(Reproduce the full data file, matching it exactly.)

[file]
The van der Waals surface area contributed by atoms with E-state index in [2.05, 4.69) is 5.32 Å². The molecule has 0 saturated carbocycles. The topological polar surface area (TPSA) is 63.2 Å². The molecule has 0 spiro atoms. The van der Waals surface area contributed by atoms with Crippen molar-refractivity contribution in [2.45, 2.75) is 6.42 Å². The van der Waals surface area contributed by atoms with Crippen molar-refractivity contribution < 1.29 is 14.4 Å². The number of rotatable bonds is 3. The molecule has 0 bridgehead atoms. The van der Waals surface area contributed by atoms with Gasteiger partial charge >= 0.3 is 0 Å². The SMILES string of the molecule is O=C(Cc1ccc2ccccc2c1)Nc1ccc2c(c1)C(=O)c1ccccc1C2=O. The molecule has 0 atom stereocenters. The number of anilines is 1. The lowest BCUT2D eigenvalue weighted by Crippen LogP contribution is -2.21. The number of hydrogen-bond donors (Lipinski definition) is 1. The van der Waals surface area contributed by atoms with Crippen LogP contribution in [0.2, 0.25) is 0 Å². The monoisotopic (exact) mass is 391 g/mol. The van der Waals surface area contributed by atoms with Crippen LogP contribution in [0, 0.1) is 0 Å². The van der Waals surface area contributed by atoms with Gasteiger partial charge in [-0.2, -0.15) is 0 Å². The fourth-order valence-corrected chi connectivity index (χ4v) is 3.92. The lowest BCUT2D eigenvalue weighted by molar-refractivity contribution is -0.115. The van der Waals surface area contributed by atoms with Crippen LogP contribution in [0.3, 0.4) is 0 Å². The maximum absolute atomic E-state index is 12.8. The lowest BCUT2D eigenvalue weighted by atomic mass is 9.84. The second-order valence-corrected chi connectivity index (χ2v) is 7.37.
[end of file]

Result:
The van der Waals surface area contributed by atoms with E-state index in [2.05, 4.69) is 5.32 Å². The molecule has 0 saturated carbocycles. The topological polar surface area (TPSA) is 63.2 Å². The molecule has 0 spiro atoms. The van der Waals surface area contributed by atoms with Crippen molar-refractivity contribution in [2.45, 2.75) is 6.42 Å². The van der Waals surface area contributed by atoms with Crippen molar-refractivity contribution < 1.29 is 14.4 Å². The number of rotatable bonds is 3. The molecule has 0 bridgehead atoms. The van der Waals surface area contributed by atoms with Gasteiger partial charge >= 0.3 is 0 Å². The SMILES string of the molecule is O=C(Cc1ccc2ccccc2c1)Nc1ccc2c(c1)C(=O)c1ccccc1C2=O. The molecule has 0 atom stereocenters. The number of anilines is 1. The lowest BCUT2D eigenvalue weighted by Crippen LogP contribution is -2.21. The number of hydrogen-bond donors (Lipinski definition) is 1. The van der Waals surface area contributed by atoms with Crippen LogP contribution in [0.2, 0.25) is 0 Å². The monoisotopic (exact) mass is 391 g/mol. The van der Waals surface area contributed by atoms with Crippen LogP contribution in [0, 0.1) is 0 Å². The van der Waals surface area contributed by atoms with Gasteiger partial charge in [-0.2, -0.15) is 0 Å². The fourth-order valence-corrected chi connectivity index (χ4v) is 3.92. The lowest BCUT2D eigenvalue weighted by molar-refractivity contribution is -0.115. The van der Waals surface area contributed by atoms with Crippen LogP contribution in [0.3, 0.4) is 0 Å². The maximum absolute atomic E-state index is 12.8. The lowest BCUT2D eigenvalue weighted by atomic mass is 9.84. The second-order valence-corrected chi connectivity index (χ2v) is 7.37.